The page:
The Call to Cooperstown


Braden Hamelin, Staff Writer

For every MLB player that has passed through the league over baseball’s over 170 year history, their sole goal is to reach the Hall of Fame (HOF).  The most prestigious title any player can be given to be a Hall of Fame member. Especially for the MLB’s youth fanbase , Hall of Famers are idolized and even mimicked by their most supportive fans.

For me it was practicing Babe Ruth’s signature swing and the slick fielding skills and throws of future HOF Derek Jeter in the backyard.  Growing up, I thought the coolest thing was to be like an MLB superstar, past or present. While I know now that my HOF shots are a little slim, the one thing I dreamed of as a kid was to get into the Hall of Fame as the world’s greatest player. These players fuel the dreams of kids across the world just like they did mine.

The HOF was created in 1939, in Cooperstown, New York, but the first HOF class was selected in 1936. This class included superstars like Ty Cobb, Babe Ruth and Honus Wagner. They were selected by members of the Baseball Writers’ Association of America (BBWAA). During the early period of the Hall, selection restrictions that are now in place, like the fact that members cannot be inducted while still playing, and a ban on players not retired for more than five years were not in place.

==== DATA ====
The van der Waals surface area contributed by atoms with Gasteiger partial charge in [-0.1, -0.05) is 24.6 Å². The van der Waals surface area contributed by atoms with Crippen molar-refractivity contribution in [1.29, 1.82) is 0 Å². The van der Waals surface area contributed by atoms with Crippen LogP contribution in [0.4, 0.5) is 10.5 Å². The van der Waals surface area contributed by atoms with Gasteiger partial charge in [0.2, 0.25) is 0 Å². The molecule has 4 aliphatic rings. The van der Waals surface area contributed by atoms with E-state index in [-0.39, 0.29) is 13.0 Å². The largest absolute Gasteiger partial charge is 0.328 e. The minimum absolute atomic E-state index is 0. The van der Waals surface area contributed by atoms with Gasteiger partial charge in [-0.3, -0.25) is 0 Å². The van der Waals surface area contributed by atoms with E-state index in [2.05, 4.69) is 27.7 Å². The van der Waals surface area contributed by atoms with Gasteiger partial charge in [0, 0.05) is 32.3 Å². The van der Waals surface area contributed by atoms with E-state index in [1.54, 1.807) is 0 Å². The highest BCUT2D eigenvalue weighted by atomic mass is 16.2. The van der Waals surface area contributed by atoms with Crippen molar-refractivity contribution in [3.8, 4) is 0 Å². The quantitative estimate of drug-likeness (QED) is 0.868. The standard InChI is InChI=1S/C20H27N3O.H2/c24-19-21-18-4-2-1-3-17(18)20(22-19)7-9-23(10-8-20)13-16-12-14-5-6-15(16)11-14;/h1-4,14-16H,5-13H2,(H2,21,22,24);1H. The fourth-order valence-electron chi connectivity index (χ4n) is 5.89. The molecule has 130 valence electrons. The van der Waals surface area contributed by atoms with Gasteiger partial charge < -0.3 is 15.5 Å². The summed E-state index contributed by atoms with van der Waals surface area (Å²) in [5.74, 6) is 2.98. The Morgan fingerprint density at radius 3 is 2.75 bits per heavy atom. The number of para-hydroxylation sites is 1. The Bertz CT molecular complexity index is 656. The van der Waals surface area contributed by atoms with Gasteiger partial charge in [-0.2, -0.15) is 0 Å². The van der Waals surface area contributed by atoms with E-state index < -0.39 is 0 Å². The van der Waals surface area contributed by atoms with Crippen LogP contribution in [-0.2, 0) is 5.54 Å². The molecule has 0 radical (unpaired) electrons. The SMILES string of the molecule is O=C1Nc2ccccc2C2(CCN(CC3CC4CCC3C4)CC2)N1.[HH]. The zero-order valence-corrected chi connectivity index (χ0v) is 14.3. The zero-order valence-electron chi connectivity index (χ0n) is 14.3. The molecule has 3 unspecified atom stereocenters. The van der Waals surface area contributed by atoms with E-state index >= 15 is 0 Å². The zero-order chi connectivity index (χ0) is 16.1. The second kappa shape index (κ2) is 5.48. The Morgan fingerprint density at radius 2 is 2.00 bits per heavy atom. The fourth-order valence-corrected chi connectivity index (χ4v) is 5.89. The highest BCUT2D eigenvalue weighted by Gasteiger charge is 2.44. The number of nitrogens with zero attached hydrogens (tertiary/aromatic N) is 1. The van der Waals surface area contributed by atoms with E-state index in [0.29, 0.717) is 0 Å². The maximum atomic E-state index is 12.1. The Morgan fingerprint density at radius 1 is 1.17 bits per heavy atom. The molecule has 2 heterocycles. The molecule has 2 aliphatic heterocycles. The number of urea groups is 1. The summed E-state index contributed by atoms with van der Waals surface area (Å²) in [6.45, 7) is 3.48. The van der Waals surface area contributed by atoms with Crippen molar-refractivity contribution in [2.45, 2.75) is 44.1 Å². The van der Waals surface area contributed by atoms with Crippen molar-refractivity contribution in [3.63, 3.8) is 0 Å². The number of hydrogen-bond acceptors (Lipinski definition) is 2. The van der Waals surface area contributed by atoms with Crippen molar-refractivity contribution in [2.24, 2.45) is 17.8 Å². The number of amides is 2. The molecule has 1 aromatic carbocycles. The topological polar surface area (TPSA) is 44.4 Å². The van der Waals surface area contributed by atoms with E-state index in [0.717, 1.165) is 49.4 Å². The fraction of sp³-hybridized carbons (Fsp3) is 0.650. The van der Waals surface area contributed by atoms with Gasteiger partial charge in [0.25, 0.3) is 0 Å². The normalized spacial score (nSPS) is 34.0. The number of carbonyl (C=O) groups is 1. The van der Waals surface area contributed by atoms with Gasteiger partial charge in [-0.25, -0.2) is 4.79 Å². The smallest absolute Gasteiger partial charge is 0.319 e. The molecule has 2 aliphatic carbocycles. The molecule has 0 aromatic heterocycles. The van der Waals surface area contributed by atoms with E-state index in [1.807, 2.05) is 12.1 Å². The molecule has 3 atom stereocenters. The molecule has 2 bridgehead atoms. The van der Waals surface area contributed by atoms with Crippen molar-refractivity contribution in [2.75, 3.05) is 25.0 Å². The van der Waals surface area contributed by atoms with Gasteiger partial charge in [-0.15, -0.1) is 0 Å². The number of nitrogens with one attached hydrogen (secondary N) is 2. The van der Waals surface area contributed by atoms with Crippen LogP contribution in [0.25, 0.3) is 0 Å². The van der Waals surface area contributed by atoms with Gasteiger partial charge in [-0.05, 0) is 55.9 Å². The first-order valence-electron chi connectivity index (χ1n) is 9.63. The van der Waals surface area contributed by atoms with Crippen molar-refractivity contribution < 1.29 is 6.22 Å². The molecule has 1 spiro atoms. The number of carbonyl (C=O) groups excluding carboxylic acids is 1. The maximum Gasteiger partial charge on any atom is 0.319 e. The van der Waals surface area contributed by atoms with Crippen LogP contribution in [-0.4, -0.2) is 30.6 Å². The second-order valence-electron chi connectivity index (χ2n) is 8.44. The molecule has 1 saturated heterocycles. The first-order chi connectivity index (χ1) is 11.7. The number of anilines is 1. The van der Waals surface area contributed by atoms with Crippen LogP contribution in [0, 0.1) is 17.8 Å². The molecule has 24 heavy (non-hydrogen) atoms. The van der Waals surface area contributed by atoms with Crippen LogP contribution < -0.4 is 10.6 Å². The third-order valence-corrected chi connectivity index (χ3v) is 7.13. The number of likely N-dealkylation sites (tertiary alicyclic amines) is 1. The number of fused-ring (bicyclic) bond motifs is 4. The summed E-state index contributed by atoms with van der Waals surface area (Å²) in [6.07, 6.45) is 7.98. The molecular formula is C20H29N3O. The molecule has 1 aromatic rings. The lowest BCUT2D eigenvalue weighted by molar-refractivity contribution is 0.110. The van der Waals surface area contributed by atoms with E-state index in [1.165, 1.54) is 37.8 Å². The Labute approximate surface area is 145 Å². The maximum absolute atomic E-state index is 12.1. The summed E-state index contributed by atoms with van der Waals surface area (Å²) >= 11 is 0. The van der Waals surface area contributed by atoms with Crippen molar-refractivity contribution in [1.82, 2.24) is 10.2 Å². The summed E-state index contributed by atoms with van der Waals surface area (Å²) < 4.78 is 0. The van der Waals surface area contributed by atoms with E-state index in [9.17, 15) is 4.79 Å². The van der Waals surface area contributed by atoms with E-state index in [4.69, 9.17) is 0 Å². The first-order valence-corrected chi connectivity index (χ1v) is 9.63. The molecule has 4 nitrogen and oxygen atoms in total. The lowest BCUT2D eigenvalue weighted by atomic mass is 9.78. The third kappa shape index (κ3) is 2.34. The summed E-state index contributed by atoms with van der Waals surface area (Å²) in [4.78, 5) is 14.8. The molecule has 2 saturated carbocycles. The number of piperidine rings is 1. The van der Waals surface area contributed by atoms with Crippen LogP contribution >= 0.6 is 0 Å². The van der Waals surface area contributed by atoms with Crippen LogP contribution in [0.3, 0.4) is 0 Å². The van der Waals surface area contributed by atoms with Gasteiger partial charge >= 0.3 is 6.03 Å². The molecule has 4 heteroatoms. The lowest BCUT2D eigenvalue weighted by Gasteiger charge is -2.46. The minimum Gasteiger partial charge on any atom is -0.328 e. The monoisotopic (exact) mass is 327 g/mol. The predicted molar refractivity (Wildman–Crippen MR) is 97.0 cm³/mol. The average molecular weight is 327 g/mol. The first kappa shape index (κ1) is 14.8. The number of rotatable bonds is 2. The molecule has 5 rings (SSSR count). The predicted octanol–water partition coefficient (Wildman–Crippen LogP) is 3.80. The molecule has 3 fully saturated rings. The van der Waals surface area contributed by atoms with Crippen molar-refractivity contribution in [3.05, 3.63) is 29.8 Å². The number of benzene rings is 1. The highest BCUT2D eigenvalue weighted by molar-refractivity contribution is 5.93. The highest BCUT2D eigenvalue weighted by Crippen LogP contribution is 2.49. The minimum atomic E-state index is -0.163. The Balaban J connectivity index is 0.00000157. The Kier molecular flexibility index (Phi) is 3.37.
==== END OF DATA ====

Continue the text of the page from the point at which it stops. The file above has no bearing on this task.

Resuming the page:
Every year, 25-40 players are put up on the BBWAA ballot, and every writer gets 10 votes to share between the nominees. Any player that gets 75% of the vote or higher is inducted into the Hall, while any players with less than 5% are removed from any future ballots. Any nominee that falls into the middle of the two requirements is put back on the ballot for a maximum of 10 years of eligibility. There are two categories, players and executives/managers that writers can vote in.

This year the lucky few included Jeff Bagwell, Tim Raines, Ivan Rodriguez, John Schuerholz, and Bud Selig. In the players category there was Bagwell, Raines, and Rodriguez while Schuerholtz and Selig were voted in on the executives/managers side of the ballot. A few new men to be forever enshrined in the halls of Cooperstown, their careers on the diamond, the lasting legacies for sports fans of the future to discover and enjoy.